La Gomera Day 2
El Cabrito – Playa de Santiago
Hiking: 10.9km Ascent: 659 m Descent: 636 m Max Elevation: 520 m
We woke up at 7:30 am in the morning, with a beautiful sunrise, the sky was dotted with little pink clouds, which quickly disappeared and turned into a fresh summer morning. It was time for a chicken noodle soup, a coffee and a outdoor bathroom run.
During these trips you really become a child again and learn to appreciate what you have, I never had such a tasteful instant soup. After the tent was taken down and everything was packed in our backpacks it was time to start hiking again.
We found a direct path to Hotel Finca El Cabrito, a small barn, with pigs, ducks and horses at the entrance. Unfortunately we were not allowed to enter the property. We had to find a new way around the area.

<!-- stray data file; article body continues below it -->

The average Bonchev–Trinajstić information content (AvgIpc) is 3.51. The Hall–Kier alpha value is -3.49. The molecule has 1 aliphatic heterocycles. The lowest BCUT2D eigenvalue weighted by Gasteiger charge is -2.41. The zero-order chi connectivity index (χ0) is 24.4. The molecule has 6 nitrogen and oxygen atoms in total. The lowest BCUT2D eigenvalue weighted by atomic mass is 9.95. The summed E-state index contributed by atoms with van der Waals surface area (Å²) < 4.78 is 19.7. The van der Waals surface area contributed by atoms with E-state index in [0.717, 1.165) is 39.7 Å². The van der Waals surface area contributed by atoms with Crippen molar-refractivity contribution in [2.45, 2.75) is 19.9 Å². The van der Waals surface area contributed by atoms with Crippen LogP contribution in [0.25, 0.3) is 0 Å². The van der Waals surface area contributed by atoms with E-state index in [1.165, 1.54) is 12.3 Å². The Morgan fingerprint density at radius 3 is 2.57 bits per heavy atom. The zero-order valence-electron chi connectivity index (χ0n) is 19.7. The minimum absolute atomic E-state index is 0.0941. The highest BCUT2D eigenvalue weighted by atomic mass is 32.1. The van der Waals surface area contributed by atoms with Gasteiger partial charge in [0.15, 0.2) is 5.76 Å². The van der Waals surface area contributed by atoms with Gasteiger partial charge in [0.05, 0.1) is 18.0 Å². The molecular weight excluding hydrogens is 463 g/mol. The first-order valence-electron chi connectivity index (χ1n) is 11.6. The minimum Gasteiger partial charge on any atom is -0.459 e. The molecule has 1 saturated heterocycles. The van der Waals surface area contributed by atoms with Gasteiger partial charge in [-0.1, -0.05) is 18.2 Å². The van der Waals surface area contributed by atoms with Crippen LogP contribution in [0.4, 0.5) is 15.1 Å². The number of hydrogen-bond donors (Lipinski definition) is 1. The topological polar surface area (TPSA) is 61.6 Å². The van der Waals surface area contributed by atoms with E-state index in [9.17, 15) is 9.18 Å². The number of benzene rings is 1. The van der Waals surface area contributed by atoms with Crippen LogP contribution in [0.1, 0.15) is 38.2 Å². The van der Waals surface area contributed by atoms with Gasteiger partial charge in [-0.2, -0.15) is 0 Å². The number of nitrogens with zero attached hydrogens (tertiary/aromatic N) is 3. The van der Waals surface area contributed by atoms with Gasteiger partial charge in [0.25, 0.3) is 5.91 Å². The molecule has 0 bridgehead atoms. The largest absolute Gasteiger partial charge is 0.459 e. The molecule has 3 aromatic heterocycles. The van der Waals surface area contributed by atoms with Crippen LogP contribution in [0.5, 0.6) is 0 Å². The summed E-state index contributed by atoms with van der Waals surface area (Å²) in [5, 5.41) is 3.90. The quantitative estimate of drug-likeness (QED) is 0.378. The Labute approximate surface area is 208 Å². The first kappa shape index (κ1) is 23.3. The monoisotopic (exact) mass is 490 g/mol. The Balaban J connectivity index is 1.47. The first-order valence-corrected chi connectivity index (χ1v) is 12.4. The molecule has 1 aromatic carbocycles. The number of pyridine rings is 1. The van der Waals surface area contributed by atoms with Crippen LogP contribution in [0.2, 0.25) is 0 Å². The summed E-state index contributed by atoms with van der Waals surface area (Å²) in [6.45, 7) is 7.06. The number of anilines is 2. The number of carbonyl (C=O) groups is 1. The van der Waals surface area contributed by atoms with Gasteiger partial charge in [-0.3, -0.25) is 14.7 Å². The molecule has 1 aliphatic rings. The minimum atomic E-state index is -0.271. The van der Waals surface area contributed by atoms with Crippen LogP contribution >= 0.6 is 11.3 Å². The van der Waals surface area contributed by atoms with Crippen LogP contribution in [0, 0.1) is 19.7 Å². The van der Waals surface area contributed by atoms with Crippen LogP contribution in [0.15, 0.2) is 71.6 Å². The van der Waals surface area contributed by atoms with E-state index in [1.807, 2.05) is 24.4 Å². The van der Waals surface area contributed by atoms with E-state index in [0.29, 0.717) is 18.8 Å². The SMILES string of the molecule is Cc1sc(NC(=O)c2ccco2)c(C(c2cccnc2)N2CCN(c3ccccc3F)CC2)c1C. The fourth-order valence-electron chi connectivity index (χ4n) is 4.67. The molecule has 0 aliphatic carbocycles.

A minefield of loose and unstable rocks was waiting for us. After a few minutes we passed this obstacle and reached the beach of El Cabrito, like the Playa de la Gunacha it was a stone beach. While Bella was refilling our camel bak and water bottles at the reception, I was going for a refreshing morning swim. But the water was way too cold and I quickly decided against it.
The Finca looked really nice. The whole complex was a former tomato and banana plantation developed at the turn of the 20th century. It was completely renovated in 1987, and is open for lodging guests since 1991. The special attraction of this bay: it has no access by road. El Cabrito is situated directly by the sea and can only be reached by boat.